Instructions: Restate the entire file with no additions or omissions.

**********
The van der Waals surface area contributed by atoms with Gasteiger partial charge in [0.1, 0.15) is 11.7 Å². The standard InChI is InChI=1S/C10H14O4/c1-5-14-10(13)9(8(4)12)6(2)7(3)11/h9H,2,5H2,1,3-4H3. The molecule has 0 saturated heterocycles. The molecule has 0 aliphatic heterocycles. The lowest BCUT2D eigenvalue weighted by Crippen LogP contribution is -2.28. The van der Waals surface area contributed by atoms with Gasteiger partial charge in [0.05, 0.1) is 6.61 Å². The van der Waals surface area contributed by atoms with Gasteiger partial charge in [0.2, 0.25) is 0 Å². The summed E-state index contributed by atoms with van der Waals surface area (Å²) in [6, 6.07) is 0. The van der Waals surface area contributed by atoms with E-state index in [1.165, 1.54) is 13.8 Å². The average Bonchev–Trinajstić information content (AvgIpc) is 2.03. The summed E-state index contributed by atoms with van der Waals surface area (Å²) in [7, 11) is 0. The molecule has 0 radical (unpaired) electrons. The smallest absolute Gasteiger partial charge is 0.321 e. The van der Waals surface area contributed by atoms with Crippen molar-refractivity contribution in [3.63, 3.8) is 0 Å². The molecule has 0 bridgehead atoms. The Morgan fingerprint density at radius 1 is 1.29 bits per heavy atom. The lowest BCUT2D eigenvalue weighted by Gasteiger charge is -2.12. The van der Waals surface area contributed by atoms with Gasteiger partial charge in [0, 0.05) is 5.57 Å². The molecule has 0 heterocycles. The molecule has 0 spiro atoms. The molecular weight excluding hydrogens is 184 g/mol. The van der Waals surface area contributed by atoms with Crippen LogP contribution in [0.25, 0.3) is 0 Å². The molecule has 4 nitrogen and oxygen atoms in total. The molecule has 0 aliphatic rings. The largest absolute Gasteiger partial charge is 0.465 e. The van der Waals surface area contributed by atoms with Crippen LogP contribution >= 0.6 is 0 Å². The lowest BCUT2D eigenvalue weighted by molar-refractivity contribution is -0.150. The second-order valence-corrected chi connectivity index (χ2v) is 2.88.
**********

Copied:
The van der Waals surface area contributed by atoms with Gasteiger partial charge in [0.1, 0.15) is 11.7 Å². The standard InChI is InChI=1S/C10H14O4/c1-5-14-10(13)9(8(4)12)6(2)7(3)11/h9H,2,5H2,1,3-4H3. The molecule has 0 saturated heterocycles. The molecule has 0 aliphatic heterocycles. The lowest BCUT2D eigenvalue weighted by Crippen LogP contribution is -2.28. The van der Waals surface area contributed by atoms with Gasteiger partial charge in [0.05, 0.1) is 6.61 Å². The van der Waals surface area contributed by atoms with Gasteiger partial charge in [0.2, 0.25) is 0 Å². The summed E-state index contributed by atoms with van der Waals surface area (Å²) in [6, 6.07) is 0. The van der Waals surface area contributed by atoms with E-state index in [1.165, 1.54) is 13.8 Å². The average Bonchev–Trinajstić information content (AvgIpc) is 2.03. The summed E-state index contributed by atoms with van der Waals surface area (Å²) in [7, 11) is 0. The molecule has 0 radical (unpaired) electrons. The smallest absolute Gasteiger partial charge is 0.321 e. The van der Waals surface area contributed by atoms with Crippen molar-refractivity contribution in [3.63, 3.8) is 0 Å². The molecule has 0 bridgehead atoms. The Morgan fingerprint density at radius 1 is 1.29 bits per heavy atom. The lowest BCUT2D eigenvalue weighted by Gasteiger charge is -2.12. The van der Waals surface area contributed by atoms with Gasteiger partial charge in [0, 0.05) is 5.57 Å². The molecule has 0 heterocycles. The molecule has 0 spiro atoms. The molecular weight excluding hydrogens is 184 g/mol. The van der Waals surface area contributed by atoms with Crippen LogP contribution in [0.25, 0.3) is 0 Å². The molecule has 4 nitrogen and oxygen atoms in total. The molecule has 0 aliphatic rings. The largest absolute Gasteiger partial charge is 0.465 e. The van der Waals surface area contributed by atoms with Crippen LogP contribution >= 0.6 is 0 Å². The lowest BCUT2D eigenvalue weighted by molar-refractivity contribution is -0.150. The second-order valence-corrected chi connectivity index (χ2v) is 2.88.